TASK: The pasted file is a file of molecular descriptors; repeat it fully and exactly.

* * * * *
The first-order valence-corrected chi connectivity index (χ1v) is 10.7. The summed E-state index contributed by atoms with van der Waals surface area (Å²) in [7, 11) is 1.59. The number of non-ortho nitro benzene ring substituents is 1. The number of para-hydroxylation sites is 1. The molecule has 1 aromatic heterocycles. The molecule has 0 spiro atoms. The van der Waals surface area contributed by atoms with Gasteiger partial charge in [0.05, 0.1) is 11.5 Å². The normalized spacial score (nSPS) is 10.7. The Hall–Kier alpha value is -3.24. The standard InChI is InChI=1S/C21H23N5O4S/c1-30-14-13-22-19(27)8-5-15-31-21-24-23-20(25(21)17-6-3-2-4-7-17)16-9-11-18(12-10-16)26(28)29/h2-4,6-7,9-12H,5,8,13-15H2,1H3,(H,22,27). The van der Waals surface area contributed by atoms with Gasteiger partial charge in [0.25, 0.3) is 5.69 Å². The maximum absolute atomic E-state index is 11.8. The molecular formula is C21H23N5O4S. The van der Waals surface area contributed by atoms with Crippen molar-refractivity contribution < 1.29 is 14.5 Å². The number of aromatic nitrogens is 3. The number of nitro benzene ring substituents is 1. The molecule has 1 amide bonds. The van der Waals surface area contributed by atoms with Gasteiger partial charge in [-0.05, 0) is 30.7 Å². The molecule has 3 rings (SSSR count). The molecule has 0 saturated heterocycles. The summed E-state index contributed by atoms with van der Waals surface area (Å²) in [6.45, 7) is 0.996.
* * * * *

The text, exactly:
The first-order valence-corrected chi connectivity index (χ1v) is 10.7. The summed E-state index contributed by atoms with van der Waals surface area (Å²) in [7, 11) is 1.59. The number of non-ortho nitro benzene ring substituents is 1. The number of para-hydroxylation sites is 1. The molecule has 1 aromatic heterocycles. The molecule has 0 spiro atoms. The van der Waals surface area contributed by atoms with Gasteiger partial charge in [0.05, 0.1) is 11.5 Å². The normalized spacial score (nSPS) is 10.7. The Hall–Kier alpha value is -3.24. The standard InChI is InChI=1S/C21H23N5O4S/c1-30-14-13-22-19(27)8-5-15-31-21-24-23-20(25(21)17-6-3-2-4-7-17)16-9-11-18(12-10-16)26(28)29/h2-4,6-7,9-12H,5,8,13-15H2,1H3,(H,22,27). The van der Waals surface area contributed by atoms with Gasteiger partial charge in [0.25, 0.3) is 5.69 Å². The maximum absolute atomic E-state index is 11.8. The molecular formula is C21H23N5O4S. The van der Waals surface area contributed by atoms with Crippen molar-refractivity contribution < 1.29 is 14.5 Å². The number of aromatic nitrogens is 3. The number of nitro benzene ring substituents is 1. The molecule has 1 amide bonds. The van der Waals surface area contributed by atoms with Gasteiger partial charge in [-0.05, 0) is 30.7 Å². The molecule has 3 rings (SSSR count). The molecule has 0 saturated heterocycles. The summed E-state index contributed by atoms with van der Waals surface area (Å²) in [6.45, 7) is 0.996.